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Beautiful Afternoon

Eight weeks ago, I set foot on campus for the first time as a Dartmouth student. Trips, O-Week, and course selection dominated my days until the first week of classes, at which point my time was split between homework, jobs, and sleep, meals with friends acting as a winning motivator to work efficiently—like dessert after a salad. As good as the work here can be, it's really important to go beyond the prescribed routine. In the schoolwide scurry for productivity, again and again I've fallen prey to the phenomenon of box-checking.

Economics Homework—check.

Chinese Homework—check.


My planner serves as a metaphor for the "college mindset" I'd entered: Make your work into a list, get it done, go to sleep. 

I'm not sure who this was intended to fool. By mid-week 6, increasingly daunted by the fascinating amount of work which crowds my planner's pages, it feels even more important to make sure a planner is not a complete representation of daily life. 

As I write this, I'm sitting on one of the coveted benches on the Green. (On nice days, benches are like Hanover walk lights—you don't take them for granted). It's a glorious October afternoon, and the burnished copper leaves which I've felt guilty for ignoring are spread out in full view. Bicyclists, runners, bright-eyed dogs, and students have crossed the Green since I first sat down—longer ago than originally intended, because I got lost looking at the magnificent tree beside me. The sunlight is warm and mellow, the air incredibly nearer sixty than forty, and the sky the perfect blue I imagined when applying to Dartmouth.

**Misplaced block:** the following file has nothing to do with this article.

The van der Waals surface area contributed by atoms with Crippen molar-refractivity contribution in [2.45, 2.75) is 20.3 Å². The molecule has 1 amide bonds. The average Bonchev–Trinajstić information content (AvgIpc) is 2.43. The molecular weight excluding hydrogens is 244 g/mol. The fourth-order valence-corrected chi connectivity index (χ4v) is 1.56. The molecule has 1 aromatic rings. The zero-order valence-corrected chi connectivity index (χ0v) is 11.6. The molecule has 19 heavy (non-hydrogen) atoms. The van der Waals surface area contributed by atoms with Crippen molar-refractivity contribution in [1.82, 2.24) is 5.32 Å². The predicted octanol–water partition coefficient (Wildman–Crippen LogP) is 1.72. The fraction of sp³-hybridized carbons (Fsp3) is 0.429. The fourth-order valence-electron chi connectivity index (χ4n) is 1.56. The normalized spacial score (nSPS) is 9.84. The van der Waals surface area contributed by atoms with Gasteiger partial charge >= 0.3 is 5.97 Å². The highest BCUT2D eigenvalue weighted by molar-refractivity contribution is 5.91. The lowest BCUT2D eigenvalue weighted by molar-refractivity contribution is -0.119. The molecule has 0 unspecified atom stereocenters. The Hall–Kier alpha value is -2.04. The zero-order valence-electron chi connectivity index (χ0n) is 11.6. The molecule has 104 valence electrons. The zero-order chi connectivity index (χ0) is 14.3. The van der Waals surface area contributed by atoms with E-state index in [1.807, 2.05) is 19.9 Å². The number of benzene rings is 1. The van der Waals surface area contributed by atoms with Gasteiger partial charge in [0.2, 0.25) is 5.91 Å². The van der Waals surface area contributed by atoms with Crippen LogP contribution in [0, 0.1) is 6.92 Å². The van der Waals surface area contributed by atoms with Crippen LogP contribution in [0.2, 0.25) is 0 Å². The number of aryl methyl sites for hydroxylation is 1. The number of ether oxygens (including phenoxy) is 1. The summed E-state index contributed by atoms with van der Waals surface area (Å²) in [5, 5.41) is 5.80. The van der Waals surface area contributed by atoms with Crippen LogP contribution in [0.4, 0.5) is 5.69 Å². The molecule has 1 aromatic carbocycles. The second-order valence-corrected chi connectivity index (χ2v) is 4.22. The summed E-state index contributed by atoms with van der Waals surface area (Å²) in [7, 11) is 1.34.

The Green
The Green from my place on the bench

If this bench hadn't been open, or I hadn't taken the time to sit and think, I might have missed the beauty of today. I can't help but wonder how many days I haven't fully appreciated here.

Dartmouth is an incredible place. As with any college, it requires work but only as much as you are able to give it. The feeling of "not being enough" can in some ways be attributed to the students—when we feel as though we aren't working hard enough, the endeavors of our peers spur competitiveness rather than support, leading to a self-sustaining cycle which has the potential to end in completely avoidable burnout.  

This post is not to subtract from the merits of hard work. Rather, it's to serve as a reminder that time taken for oneself is not time wasted, that the benefits of rest are incalculable, and (to send you the message that Dartmouth has been sending to us): wherever you are, you're enough. And you're doing enough. So go you! 

A cute yellow ladybug just landed on my keyboard. My attempt to take its picture left me with an empty frame and the feeling that the little visitor was something that couldn't be captured on screen, just as the importance of mental and physical well-being cannot be captured by a single checkmark. 

If you take anything away from this post, it's the hope that the next time you see an open bench, you'll take the time to rest, to look around, to remind yourself of why you're here and what you hope to accomplish. 


A tree on Dartmouth's campus

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